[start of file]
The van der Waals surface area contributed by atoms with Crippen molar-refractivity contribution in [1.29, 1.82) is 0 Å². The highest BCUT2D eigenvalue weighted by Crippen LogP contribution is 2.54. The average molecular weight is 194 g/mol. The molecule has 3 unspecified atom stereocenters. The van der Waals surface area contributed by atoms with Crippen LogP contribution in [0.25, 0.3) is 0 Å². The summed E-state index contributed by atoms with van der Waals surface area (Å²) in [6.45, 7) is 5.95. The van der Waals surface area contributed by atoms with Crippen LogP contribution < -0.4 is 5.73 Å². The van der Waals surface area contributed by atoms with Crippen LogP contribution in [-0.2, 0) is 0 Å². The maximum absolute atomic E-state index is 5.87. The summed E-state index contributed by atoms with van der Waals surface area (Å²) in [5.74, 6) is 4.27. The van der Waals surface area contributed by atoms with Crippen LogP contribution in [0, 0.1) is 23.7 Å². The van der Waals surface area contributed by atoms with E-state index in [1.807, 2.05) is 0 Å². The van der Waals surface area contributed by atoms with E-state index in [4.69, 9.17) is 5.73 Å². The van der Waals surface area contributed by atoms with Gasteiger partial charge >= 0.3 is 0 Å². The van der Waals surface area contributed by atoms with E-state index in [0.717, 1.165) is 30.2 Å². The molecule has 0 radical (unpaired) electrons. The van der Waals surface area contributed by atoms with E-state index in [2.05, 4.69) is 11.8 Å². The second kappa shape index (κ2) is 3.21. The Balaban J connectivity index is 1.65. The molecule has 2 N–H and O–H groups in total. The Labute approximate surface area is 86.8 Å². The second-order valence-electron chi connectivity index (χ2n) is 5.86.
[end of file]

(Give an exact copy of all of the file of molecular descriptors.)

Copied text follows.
The van der Waals surface area contributed by atoms with Crippen molar-refractivity contribution in [1.29, 1.82) is 0 Å². The highest BCUT2D eigenvalue weighted by Crippen LogP contribution is 2.54. The average molecular weight is 194 g/mol. The molecule has 3 unspecified atom stereocenters. The van der Waals surface area contributed by atoms with Crippen LogP contribution in [0.25, 0.3) is 0 Å². The summed E-state index contributed by atoms with van der Waals surface area (Å²) in [6.45, 7) is 5.95. The van der Waals surface area contributed by atoms with Crippen LogP contribution < -0.4 is 5.73 Å². The van der Waals surface area contributed by atoms with Crippen LogP contribution in [-0.2, 0) is 0 Å². The maximum absolute atomic E-state index is 5.87. The summed E-state index contributed by atoms with van der Waals surface area (Å²) in [5.74, 6) is 4.27. The van der Waals surface area contributed by atoms with Crippen LogP contribution in [0, 0.1) is 23.7 Å². The van der Waals surface area contributed by atoms with E-state index in [1.807, 2.05) is 0 Å². The van der Waals surface area contributed by atoms with E-state index in [4.69, 9.17) is 5.73 Å². The van der Waals surface area contributed by atoms with Gasteiger partial charge >= 0.3 is 0 Å². The van der Waals surface area contributed by atoms with E-state index in [0.717, 1.165) is 30.2 Å². The molecule has 0 radical (unpaired) electrons. The van der Waals surface area contributed by atoms with E-state index in [2.05, 4.69) is 11.8 Å². The second kappa shape index (κ2) is 3.21. The Balaban J connectivity index is 1.65. The molecule has 2 N–H and O–H groups in total. The Labute approximate surface area is 86.8 Å². The second-order valence-electron chi connectivity index (χ2n) is 5.86.